January 9, 2018 3:47 am
Updated: January 10, 2018 12:07 am

In this 2018 map, Metro Vancouver turns red with single-family homes worth $1M or more

Analysis of BC Assessment data by SFU's Andy Yan shows single-family homes reaching over $1 million right across Metro Vancouver in 2018.

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In Vancouver, and outside of it, single-family homes run red with the forsaken dreams of home ownership.

That’s if you look at newly-built maps released by Andy Yan, director of the SFU City program on Monday.

Coverage of Vancouver-area real estate on Globalnews.ca:

Yan spent as long as two weeks combing through data from the 2018 assessment and found that 73 per cent of single-family homes across Metro Vancouver are worth $1 million or more.

That was up from 66 per cent in 2017, and up from 23 per cent in 2014.

The trend was illustrated in the following maps, which gradually turn more and more red to illustrate properties worth more than $1 million:

But housing alone doesn’t nearly capture the cost of living in Metro Vancouver, Yan told Global News.

“Once you factor in things like transportation and child care, the fact of the matter is we could easily be the $1-million region,” he said.

“Where the areas are blue today, once you factor in transportation costs and child care, everything is going to be red, like the net affordability.”

WATCH: Metro Vancouver’s ‘million-dollar sprawl’

 

Yan said the maps show the degree to which housing has become a regional, even a provincial issue, rather than just a local issue in more expensive areas like the City of Vancouver.

READ MORE: In Metro Vancouver, 43 per cent of renters are living in homes they can’t afford: Census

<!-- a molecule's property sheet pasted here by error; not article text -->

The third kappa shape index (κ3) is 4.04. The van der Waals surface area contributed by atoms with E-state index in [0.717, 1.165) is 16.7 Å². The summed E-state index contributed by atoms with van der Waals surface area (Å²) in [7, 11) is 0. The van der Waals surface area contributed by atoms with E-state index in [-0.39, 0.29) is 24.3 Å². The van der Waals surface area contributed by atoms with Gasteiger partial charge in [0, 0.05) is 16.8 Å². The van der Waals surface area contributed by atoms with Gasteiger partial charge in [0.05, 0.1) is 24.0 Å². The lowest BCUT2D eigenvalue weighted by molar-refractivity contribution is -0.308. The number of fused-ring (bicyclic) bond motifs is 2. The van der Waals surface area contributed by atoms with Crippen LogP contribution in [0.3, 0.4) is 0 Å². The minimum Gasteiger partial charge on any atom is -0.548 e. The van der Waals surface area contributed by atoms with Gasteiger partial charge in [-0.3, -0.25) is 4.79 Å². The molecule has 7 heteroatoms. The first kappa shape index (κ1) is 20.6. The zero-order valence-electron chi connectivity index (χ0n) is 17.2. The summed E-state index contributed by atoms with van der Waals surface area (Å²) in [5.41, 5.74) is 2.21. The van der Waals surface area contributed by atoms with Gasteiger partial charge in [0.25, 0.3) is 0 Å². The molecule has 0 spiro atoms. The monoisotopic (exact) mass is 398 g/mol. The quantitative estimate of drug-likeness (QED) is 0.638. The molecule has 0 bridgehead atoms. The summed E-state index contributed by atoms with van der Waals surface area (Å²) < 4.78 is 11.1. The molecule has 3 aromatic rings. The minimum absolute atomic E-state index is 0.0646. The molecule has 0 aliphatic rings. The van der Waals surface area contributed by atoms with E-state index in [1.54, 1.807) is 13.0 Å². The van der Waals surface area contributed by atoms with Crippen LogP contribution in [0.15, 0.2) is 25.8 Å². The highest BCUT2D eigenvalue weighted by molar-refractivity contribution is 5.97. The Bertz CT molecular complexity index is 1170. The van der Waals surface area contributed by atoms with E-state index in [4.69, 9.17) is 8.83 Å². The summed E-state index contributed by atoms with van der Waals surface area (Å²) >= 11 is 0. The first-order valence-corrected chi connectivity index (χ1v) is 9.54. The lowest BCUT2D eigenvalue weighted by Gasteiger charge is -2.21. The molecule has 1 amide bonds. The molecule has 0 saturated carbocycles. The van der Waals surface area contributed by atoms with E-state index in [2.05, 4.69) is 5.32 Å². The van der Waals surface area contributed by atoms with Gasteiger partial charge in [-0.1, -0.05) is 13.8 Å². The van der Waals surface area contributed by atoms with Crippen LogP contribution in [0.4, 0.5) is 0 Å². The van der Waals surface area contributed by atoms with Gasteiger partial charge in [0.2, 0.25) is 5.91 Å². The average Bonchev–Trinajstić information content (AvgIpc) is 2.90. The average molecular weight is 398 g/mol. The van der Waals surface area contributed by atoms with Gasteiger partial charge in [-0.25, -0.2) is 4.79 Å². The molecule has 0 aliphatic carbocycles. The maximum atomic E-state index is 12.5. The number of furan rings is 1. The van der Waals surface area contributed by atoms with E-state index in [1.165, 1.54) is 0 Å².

“The recent change in provincial government proved that it was beyond the City of Vancouver,” he said.

“I haven’t done Victoria yet, but it wouldn’t surprise me that on scale, you’ll see parallel patterns of unaffordability.

“I think that has effectively shaped who’s in provincial government today.”

Various causes have been identified for the erosion of affordability across Metro Vancouver.

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One is supply: many have argued that not enough homes are being built, and many that are are not single-family homes.

Another is demand: a recent release by Statistics Canada showed that non-resident buyers owned homes with much higher values than residents.

READ MORE: John Horgan promises housing tax changes ‘that will affect demand’ in February budget

A single-detached home owned by a non-resident in the City of Vancouver, for example, was worth $3,638,500 on average, 26 per cent more than a resident’s home.

LISTEN: Three-quarters of all single family homes in Metro Vancouver are now worth more than $1M

The provincial government is set to introduce its budget in February, and Premier John Horgan has said that it will “make tax changes that will affect demand” for housing.

Yan said there’s a fundamental discussion to be had about demand, and “what kinds of demand we want to curtail or discourage.”

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